AUSTRALIA : Northern Territory's mango crop forecast downgraded after fruit drop dramas around Darwin
ABC Rural By Matt Brann
The mango industry has downgraded its crop forecast for the Northern Territory after a significant fruit drop event around the Darwin region.
Boyd Arthur from the Australian Mango Industry Association, says the Darwin rural area is now on track to produce 1.6 million trays, down from the original forecast of 1.9 million trays.
"What's happened is there's been a bit of fruit drop, which could have been caused by a number of things," he told ABC Rural.
"The last set of flowering on trees around the Darwin region has resulted in some significant [fruit] drop from trees, which has meant a reduction in the overall [crop] forecast for the Darwin region.
"The pollination conditions, temperature-wise, weren't favourable for that fruit to come through to the next stage, and they just haven't held on the tree, and unfortunately for some growers they've lost a little bit of volume."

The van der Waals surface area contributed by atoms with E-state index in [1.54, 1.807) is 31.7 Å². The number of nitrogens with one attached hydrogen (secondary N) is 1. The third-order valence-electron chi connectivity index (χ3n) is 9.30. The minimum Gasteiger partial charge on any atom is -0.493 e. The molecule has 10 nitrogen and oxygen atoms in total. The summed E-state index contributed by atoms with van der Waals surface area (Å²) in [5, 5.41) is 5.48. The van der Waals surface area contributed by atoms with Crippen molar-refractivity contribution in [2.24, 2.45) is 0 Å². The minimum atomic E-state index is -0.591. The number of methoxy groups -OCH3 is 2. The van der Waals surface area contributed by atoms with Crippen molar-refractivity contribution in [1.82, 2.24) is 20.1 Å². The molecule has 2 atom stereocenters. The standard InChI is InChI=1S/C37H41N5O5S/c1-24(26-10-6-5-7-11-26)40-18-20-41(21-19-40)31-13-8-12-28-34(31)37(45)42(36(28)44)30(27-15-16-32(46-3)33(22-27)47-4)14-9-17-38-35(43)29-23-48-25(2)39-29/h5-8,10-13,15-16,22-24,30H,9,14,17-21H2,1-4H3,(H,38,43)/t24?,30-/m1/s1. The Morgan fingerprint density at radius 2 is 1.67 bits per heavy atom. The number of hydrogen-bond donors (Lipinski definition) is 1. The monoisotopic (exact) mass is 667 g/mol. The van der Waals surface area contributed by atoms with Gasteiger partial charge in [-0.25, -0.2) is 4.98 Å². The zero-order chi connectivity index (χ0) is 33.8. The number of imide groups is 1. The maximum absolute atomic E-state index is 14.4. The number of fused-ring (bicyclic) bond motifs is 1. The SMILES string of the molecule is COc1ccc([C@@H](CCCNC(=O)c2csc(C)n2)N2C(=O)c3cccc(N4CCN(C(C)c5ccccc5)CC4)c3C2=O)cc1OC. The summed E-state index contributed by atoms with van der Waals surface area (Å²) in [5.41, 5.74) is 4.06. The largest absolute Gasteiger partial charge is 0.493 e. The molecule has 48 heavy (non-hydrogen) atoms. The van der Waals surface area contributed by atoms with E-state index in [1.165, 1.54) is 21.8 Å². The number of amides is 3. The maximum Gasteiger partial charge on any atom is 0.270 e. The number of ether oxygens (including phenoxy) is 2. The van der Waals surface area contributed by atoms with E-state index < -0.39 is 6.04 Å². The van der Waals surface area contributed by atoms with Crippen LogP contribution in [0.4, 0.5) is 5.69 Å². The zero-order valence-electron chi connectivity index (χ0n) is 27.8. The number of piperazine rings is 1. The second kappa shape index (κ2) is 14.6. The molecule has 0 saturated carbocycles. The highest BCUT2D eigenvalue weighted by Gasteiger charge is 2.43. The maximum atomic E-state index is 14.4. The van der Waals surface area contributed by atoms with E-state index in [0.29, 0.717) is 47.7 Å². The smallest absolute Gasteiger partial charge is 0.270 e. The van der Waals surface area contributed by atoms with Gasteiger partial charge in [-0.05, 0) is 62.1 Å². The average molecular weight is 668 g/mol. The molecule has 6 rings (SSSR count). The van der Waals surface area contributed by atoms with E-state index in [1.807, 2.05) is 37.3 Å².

Fruit drop is not uncommon, and in previous years has hampered the season around Katherine in the Northern Territory.
The NT's overall crop forecast now sits at around 3.2 million trays, with equal amounts of fruit expected out of the two main growing districts of Darwin and Katherine.
Meanwhile, a tray of NT mangoes from Katherine sold at a charity auction in Brisbane last week for $30,000.
Money raised from the auction went to Diabetes Queensland and Life Education Queensland.
The Queensland mango season is due to start in early November.